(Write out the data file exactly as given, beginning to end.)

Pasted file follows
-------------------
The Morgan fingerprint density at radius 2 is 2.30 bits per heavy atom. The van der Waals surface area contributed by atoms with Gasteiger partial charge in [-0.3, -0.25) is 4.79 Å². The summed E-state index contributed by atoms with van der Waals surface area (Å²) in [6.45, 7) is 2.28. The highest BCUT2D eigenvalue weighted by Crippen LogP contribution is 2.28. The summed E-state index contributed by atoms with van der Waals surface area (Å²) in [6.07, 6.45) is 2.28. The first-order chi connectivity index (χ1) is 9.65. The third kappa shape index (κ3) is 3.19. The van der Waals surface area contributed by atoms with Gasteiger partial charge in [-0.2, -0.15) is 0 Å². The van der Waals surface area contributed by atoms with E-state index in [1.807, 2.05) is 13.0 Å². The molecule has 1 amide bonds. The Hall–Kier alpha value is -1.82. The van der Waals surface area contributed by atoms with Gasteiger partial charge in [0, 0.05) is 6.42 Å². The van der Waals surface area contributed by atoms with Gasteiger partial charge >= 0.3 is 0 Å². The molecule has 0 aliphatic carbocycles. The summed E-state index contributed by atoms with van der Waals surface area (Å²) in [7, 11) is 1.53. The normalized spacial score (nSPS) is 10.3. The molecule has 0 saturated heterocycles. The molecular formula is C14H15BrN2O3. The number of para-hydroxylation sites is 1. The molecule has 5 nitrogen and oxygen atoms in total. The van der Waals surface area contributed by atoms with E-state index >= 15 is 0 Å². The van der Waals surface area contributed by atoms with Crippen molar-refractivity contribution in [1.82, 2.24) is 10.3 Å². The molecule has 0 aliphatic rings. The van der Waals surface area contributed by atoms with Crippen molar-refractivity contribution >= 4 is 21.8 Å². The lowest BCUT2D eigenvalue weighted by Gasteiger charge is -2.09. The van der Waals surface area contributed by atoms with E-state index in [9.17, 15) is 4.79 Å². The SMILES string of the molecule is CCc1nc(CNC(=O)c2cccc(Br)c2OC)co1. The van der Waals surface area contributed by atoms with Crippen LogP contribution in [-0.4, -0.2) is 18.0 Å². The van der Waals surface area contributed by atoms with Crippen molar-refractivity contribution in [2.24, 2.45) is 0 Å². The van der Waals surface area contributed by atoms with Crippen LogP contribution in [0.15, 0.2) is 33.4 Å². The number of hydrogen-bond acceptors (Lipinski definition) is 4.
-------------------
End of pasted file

The Morgan fingerprint density at radius 2 is 2.30 bits per heavy atom. The van der Waals surface area contributed by atoms with Gasteiger partial charge in [-0.3, -0.25) is 4.79 Å². The summed E-state index contributed by atoms with van der Waals surface area (Å²) in [6.45, 7) is 2.28. The highest BCUT2D eigenvalue weighted by Crippen LogP contribution is 2.28. The summed E-state index contributed by atoms with van der Waals surface area (Å²) in [6.07, 6.45) is 2.28. The first-order chi connectivity index (χ1) is 9.65. The third kappa shape index (κ3) is 3.19. The van der Waals surface area contributed by atoms with Gasteiger partial charge in [-0.2, -0.15) is 0 Å². The van der Waals surface area contributed by atoms with E-state index in [1.807, 2.05) is 13.0 Å². The molecule has 1 amide bonds. The Hall–Kier alpha value is -1.82. The van der Waals surface area contributed by atoms with Gasteiger partial charge in [0, 0.05) is 6.42 Å². The van der Waals surface area contributed by atoms with Gasteiger partial charge >= 0.3 is 0 Å². The molecule has 0 aliphatic carbocycles. The summed E-state index contributed by atoms with van der Waals surface area (Å²) in [7, 11) is 1.53. The normalized spacial score (nSPS) is 10.3. The molecule has 0 saturated heterocycles. The molecular formula is C14H15BrN2O3. The number of para-hydroxylation sites is 1. The molecule has 5 nitrogen and oxygen atoms in total. The van der Waals surface area contributed by atoms with E-state index >= 15 is 0 Å². The van der Waals surface area contributed by atoms with Crippen molar-refractivity contribution in [1.82, 2.24) is 10.3 Å². The molecule has 0 aliphatic rings. The van der Waals surface area contributed by atoms with Crippen molar-refractivity contribution >= 4 is 21.8 Å². The lowest BCUT2D eigenvalue weighted by Gasteiger charge is -2.09. The van der Waals surface area contributed by atoms with E-state index in [9.17, 15) is 4.79 Å². The SMILES string of the molecule is CCc1nc(CNC(=O)c2cccc(Br)c2OC)co1. The van der Waals surface area contributed by atoms with Crippen LogP contribution in [-0.4, -0.2) is 18.0 Å². The van der Waals surface area contributed by atoms with Crippen molar-refractivity contribution in [2.24, 2.45) is 0 Å². The van der Waals surface area contributed by atoms with Crippen LogP contribution in [0.15, 0.2) is 33.4 Å². The number of hydrogen-bond acceptors (Lipinski definition) is 4.